US9684162B2 - Optical sensors - Google Patents

Optical sensors Download PDF

Info

Publication number
US9684162B2
US9684162B2 US15/090,916 US201615090916A US9684162B2 US 9684162 B2 US9684162 B2 US 9684162B2 US 201615090916 A US201615090916 A US 201615090916A US 9684162 B2 US9684162 B2 US 9684162B2
Authority
US
United States
Prior art keywords
mirror
filter assembly
array
pixels
electrode
Prior art date
Legal status (The legal status is an assumption and is not a legal conclusion. Google has not performed a legal analysis and makes no representation as to the accuracy of the status listed.)
Active
Application number
US15/090,916
Other versions
US20160299333A1 (en
Inventor
Kevin J. Whitcomb
Robert Basedow
Current Assignee (The listed assignees may be inaccurate. Google has not performed a legal analysis and makes no representation or warranty as to the accuracy of the list.)
Goodrich Corp
Original Assignee
Goodrich Corp
Priority date (The priority date is an assumption and is not a legal conclusion. Google has not performed a legal analysis and makes no representation as to the accuracy of the date listed.)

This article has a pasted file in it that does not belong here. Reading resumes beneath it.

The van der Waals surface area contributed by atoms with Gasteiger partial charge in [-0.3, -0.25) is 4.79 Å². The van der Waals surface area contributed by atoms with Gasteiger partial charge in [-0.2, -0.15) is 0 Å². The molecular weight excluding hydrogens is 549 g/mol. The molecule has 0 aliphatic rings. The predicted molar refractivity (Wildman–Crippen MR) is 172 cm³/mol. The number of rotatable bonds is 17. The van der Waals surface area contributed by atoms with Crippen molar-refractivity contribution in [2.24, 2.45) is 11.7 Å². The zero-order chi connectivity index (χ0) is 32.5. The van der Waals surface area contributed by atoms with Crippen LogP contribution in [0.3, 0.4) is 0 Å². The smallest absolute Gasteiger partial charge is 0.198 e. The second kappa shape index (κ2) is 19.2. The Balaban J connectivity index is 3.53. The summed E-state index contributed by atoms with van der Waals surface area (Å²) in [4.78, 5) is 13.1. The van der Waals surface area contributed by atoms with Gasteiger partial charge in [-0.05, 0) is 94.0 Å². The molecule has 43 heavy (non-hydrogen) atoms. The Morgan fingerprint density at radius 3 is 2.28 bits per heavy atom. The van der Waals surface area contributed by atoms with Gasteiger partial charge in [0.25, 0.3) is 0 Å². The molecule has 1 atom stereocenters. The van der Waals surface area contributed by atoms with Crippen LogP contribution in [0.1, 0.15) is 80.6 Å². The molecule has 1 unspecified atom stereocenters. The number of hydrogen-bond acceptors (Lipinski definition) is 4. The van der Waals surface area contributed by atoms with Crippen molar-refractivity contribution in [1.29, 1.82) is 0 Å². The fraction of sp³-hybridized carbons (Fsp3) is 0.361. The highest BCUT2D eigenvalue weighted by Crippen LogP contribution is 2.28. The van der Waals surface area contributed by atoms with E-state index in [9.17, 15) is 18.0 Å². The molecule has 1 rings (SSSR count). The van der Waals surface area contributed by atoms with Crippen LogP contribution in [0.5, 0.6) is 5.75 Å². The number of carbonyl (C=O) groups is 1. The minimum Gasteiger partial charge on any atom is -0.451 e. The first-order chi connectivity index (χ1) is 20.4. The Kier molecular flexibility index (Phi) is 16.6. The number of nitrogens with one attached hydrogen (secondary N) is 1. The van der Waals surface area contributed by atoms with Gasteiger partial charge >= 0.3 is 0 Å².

Filing date
Publication date
Priority to US201562145291P priority Critical
Application filed by Goodrich Corp filed Critical Goodrich Corp
Priority to US15/090,916 priority patent/US9684162B2/en
Publication of US20160299333A1 publication Critical patent/US20160299333A1/en
Application granted granted Critical
Publication of US9684162B2 publication Critical patent/US9684162B2/en
Application status is Active legal-status Critical
Anticipated expiration legal-status Critical

Links

Images

Classifications

    • GPHYSICS
    • G02OPTICS
    • G02BOPTICAL ELEMENTS, SYSTEMS, OR APPARATUS
    • G02B26/00Optical devices or arrangements using movable or deformable optical elements for controlling the intensity, colour, phase, polarisation or direction of light, e.g. switching, gating, modulating
    • G02B26/007Optical devices or arrangements using movable or deformable optical elements for controlling the intensity, colour, phase, polarisation or direction of light, e.g. switching, gating, modulating the movable or deformable optical element controlling the colour, i.e. a spectral characteristic, of the light
    • GPHYSICS
    • G01MEASURING; TESTING
    • G01JMEASUREMENT OF INTENSITY, VELOCITY, SPECTRAL CONTENT, POLARISATION, PHASE OR PULSE CHARACTERISTICS OF INFRA-RED, VISIBLE OR ULTRA-VIOLET LIGHT; COLORIMETRY; RADIATION PYROMETRY
    • G01J3/00Spectrometry; Spectrophotometry; Monochromators; Measuring colours
    • G01J3/02Details
    • G01J3/0202Mechanical elements; Supports for optical elements
    • GPHYSICS